CJ 443 (3) Foundation of Criminal Investigation.Prerequisites: Prerequisite: CJ 100, six hours of senior standing. Physical evidence, people, and documents; their pertinence to criminal investigation. Ethical problems; impact of legal systems on investigative process; elements of effective testimony. Lectures and case materials. (F)

CJ 445 (3) Introduction to Criminalistics. Prerequisites: Prerequisite: CJ 100 and six hours of senior standing. Role of criminalistics as a forensic science. Investigative and probative values of clue materials such as fingerprints, blood, firearms, shoe impressions, tool imprints, and glass. Advantages and limitations of instrumental analysis; nature of expert testimony. (S)

CJ 447 (3) Financial Investigations. Prerequisites: CJ 100, ACC 314 and CJ 443. Methods of tracing funds, recordkeeping, interviewing for detecting and resolving crimes, theoretical principles and applications of techniques. (D)

CJ 460 (3) Law Enforcement and Societal Responses. Prerequisite: CJ 100 and seven hours senior standing. Consideration of realistic approaches to selected law enforcement problems. Emphasis on establishment of beneficial relationship between law enforcement agencies and subculture group. (F)

CJ 464 (3) Seminar in Court Procedures and Family Law. Prerequisite: CJ 100. Philosophy and procedures of the juvenile court, dependency and delinquency; evaluations of juvenile court practices. Family law. (F)

CJ 470 (3) Directed Study in Criminal Justice. Designed for academic flexibility. Take the semester prior to graduation. (D)

CJ 471 (3) Correctional Counseling. Prerequisite: CJ 100. Counseling psychology with emphasis on principles and procedures; the theoretical foundations of counseling; casework techniques; therapeutic techniques and processes. (S)

CJ 482 (3) Field Work. Prerequisite: CJ 100, junior/senior standing with a minimum 3.00 GPA or permission of the internship coordinator. In-service students will have to do a minimum of eighteen weeks (one semester). Non-inservice students will be placed in agencies dealing with some aspects of Law Enforcement and Corrections to fulfill the three-hour requirement. (D)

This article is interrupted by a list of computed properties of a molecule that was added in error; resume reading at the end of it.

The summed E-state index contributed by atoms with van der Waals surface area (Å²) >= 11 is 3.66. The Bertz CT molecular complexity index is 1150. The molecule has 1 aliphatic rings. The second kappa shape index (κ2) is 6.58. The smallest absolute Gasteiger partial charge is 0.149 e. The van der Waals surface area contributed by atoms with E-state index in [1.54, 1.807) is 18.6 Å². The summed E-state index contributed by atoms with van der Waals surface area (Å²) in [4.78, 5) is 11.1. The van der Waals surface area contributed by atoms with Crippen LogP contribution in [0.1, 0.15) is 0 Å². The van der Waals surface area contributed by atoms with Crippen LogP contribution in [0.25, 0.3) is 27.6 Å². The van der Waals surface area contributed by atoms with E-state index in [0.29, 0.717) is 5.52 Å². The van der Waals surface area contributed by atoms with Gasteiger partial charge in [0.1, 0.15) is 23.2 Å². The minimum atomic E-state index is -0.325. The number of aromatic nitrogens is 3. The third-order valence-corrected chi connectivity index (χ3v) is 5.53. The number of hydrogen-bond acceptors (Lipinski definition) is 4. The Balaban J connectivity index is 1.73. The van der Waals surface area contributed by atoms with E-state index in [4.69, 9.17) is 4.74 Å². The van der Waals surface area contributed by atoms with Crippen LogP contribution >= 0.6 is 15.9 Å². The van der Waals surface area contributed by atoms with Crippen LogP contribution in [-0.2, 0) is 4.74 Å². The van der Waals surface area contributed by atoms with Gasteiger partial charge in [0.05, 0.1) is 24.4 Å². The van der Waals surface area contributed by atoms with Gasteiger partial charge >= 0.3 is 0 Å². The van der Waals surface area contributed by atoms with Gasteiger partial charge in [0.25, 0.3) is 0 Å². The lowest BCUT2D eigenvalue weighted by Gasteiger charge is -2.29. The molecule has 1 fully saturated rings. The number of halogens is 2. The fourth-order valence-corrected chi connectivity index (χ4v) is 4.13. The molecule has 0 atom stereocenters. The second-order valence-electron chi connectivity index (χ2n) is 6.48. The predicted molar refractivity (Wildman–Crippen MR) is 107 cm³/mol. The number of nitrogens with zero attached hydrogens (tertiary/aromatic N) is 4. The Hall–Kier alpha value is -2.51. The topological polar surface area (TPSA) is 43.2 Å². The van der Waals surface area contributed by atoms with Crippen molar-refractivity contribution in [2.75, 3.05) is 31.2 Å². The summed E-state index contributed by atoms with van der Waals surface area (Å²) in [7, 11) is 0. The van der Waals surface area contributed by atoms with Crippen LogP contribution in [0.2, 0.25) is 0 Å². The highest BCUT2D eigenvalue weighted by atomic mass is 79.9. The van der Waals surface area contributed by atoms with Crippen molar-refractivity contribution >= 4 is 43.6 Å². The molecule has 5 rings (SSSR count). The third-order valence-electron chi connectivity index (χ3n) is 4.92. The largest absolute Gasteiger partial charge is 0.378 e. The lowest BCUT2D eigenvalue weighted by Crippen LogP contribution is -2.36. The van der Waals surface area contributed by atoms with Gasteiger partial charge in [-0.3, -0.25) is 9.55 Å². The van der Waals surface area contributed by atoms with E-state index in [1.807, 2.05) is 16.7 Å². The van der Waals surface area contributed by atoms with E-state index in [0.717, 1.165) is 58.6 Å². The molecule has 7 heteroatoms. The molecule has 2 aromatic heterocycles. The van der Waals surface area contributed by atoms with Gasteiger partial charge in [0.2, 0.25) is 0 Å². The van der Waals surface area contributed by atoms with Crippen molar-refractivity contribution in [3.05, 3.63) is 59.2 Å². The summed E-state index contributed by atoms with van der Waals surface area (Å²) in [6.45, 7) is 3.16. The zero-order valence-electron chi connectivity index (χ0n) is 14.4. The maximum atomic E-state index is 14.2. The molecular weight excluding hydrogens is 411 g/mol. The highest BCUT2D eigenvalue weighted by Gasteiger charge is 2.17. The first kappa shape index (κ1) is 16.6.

CJ 483 (3) Seminar. Prerequisite: CJ 100. This course will examine contemporary issues in crime and criminal justice. Topics will vary each semester and the course may be repeated for up to nine hours of credit. (F, D)



The department seeks to develop competent social scientists and teachers while preparing students for careers
in various professions. Our programs also provide students with the education needed to pursue
graduate work in criminology, criminal justice, and sociology as well as other disciplines.


Students will be provided with information and skills needed for employment in a variety of
public and private service agencies related to society.

“Challenging Minds, Changing Lives.”


• Students will be able to determine and apply appropriate criminological perspectives to
specific situations.
• Students will be able to review and analyze various types of research related to criminal
• Students will be able to describe in detail the process of a criminal trial.
• Students will be able to examine, analyze, and question the presentation of facts to
determine the reality of a situation.
• Students will be able to apply and summarize social issues using sociological theories.
• Students will be able to compare and contrast competing explanations of social reality.
• Students will be able to design and conduct social science research effectively.
• Students will able to find and use sociological solutions for global issues.


Criminal Justice majors have a plethora of career options:

U.S. Marshal FBI Agent CIA Agent Private Detective
Bank representative Human resources manager Consumer relations specialist Market analyst







For more information, please email us at  We look forward to meeting with you and seeing how our program can help you achieve your goals.